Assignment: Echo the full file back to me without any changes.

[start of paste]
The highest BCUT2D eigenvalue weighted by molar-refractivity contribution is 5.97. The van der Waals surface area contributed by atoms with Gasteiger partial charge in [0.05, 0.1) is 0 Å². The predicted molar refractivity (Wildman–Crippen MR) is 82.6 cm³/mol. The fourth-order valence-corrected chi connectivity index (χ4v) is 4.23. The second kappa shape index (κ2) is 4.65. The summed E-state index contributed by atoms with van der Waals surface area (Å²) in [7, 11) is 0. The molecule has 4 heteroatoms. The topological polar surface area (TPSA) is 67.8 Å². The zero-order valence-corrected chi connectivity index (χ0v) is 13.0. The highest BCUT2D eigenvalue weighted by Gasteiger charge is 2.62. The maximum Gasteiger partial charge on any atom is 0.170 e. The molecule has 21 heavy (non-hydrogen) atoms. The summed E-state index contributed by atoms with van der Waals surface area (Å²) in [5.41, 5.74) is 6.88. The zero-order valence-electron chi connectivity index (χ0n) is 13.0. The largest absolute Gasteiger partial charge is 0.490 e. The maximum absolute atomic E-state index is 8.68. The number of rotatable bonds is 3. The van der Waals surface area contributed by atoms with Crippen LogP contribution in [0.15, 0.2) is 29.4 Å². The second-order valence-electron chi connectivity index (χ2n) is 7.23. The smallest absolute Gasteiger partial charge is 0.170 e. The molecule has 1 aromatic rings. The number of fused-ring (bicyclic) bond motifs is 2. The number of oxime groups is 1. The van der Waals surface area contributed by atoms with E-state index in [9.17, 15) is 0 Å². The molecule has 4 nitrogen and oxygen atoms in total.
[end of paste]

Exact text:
The highest BCUT2D eigenvalue weighted by molar-refractivity contribution is 5.97. The van der Waals surface area contributed by atoms with Gasteiger partial charge in [0.05, 0.1) is 0 Å². The predicted molar refractivity (Wildman–Crippen MR) is 82.6 cm³/mol. The fourth-order valence-corrected chi connectivity index (χ4v) is 4.23. The second kappa shape index (κ2) is 4.65. The summed E-state index contributed by atoms with van der Waals surface area (Å²) in [7, 11) is 0. The molecule has 4 heteroatoms. The topological polar surface area (TPSA) is 67.8 Å². The zero-order valence-corrected chi connectivity index (χ0v) is 13.0. The highest BCUT2D eigenvalue weighted by Gasteiger charge is 2.62. The maximum Gasteiger partial charge on any atom is 0.170 e. The molecule has 21 heavy (non-hydrogen) atoms. The summed E-state index contributed by atoms with van der Waals surface area (Å²) in [5.41, 5.74) is 6.88. The zero-order valence-electron chi connectivity index (χ0n) is 13.0. The largest absolute Gasteiger partial charge is 0.490 e. The maximum absolute atomic E-state index is 8.68. The number of rotatable bonds is 3. The van der Waals surface area contributed by atoms with Crippen LogP contribution in [0.15, 0.2) is 29.4 Å². The second-order valence-electron chi connectivity index (χ2n) is 7.23. The smallest absolute Gasteiger partial charge is 0.170 e. The molecule has 1 aromatic rings. The number of fused-ring (bicyclic) bond motifs is 2. The number of oxime groups is 1. The van der Waals surface area contributed by atoms with E-state index in [9.17, 15) is 0 Å². The molecule has 4 nitrogen and oxygen atoms in total.